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“You know what the problem is? The neighbour’s grass is always greener! That’s why I want to have theirs!”

So I went around and had a look.

And I found many different colours of grass. I saw green in Holland Park, Hyde Park, Lumpini Park and Wimbledon. To my great surprise, the green in Buckingham Palace was approaching brown; was that because of the recent application of manure?

No matter the state of fertilisation, nor the amount of green, I wouldn’t fancy any of the grass I saw. The only two that might have been interested in all the grass I saw could be Dolly the sheep and Gangotri the cow, had they been alive.

While also the late great Bob Marley would’ve enjoyed some of the grass I came across, my search was leading nowhere – now here! I’ve religiously watered my lawn throughout the dry season, while the neighbour’s withered away. Theirs is really brown, mine is greenish. While they go to work each working day, I have paid holidays. While they struggle to pay off their Tata, my Tesla is gleaming on the porch. While their computer still struggles with Windoze XP, I switched to Linux. And above all, while I am satisfied with everything I have in my life, they’re constantly struggling to catch up with the world’s latest fashions.

She has a latest generation mobile phone, he watches a wide high definition flat screen. Their kids go to school with their iPads, if they could ditch their uniforms they’d wear their latest brand-jeans. I wish I could give my son that!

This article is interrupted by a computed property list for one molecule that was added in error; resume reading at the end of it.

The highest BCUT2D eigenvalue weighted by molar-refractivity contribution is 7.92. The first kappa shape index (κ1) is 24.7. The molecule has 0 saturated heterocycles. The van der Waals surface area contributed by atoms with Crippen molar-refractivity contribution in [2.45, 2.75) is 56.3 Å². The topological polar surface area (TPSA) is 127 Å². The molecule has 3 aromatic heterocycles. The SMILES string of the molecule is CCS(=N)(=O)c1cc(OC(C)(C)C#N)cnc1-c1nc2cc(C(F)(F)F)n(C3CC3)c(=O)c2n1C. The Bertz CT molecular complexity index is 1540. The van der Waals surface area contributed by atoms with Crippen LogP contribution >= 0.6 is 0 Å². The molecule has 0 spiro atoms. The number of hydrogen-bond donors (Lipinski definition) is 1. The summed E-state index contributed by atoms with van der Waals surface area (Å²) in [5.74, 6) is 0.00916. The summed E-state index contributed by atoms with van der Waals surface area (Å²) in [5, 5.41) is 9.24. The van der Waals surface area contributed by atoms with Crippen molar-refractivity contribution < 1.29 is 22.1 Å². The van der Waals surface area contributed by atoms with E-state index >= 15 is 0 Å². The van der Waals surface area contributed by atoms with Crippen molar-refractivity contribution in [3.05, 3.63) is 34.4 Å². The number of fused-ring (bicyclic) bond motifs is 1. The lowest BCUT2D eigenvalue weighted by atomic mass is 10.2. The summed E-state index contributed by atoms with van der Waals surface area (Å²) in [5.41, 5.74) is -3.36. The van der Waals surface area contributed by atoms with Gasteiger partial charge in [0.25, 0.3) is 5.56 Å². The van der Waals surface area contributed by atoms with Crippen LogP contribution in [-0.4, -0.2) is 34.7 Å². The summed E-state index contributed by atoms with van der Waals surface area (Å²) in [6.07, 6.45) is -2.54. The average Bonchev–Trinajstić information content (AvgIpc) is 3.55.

So was my daddy right?

I don’t think so! You can’t blame my chameleon for being green on my lawn! You can’t blame a ruru for its invidiousness! It’s not my lawn’s fault it’s green! It’s mine!

As it is my fault that I would like to give my son an iPad, and a pair of nice quality jeans. But hey, my choices have been made. Stick with it. I don’t despise my neighbours for being able to spoil their roost. It’s been the hardest struggle though, and I don’t expect everyone to follow in my footsteps and suppress that emotion.

Be happy, there’s an easier way to prevent the feeling of invidiousness. One is only poor compared to the neighbours. One only desires what the neighbours have that you can’t afford yourself. The solution is simple: move to a place where the neighbours have less than yourself! The new home will be cheaper, and thus there’ll be even more left over to pamper and the kids, and yourself, and leave the neighbours’ state of well being behind.

Previously posted on My.Opera, when they still had a blogging service. I’m rerunning the Daddy Said series here; when I feel like, I’ll write a new episode. This one I wrote in 2009; the seventh of the deadly sins.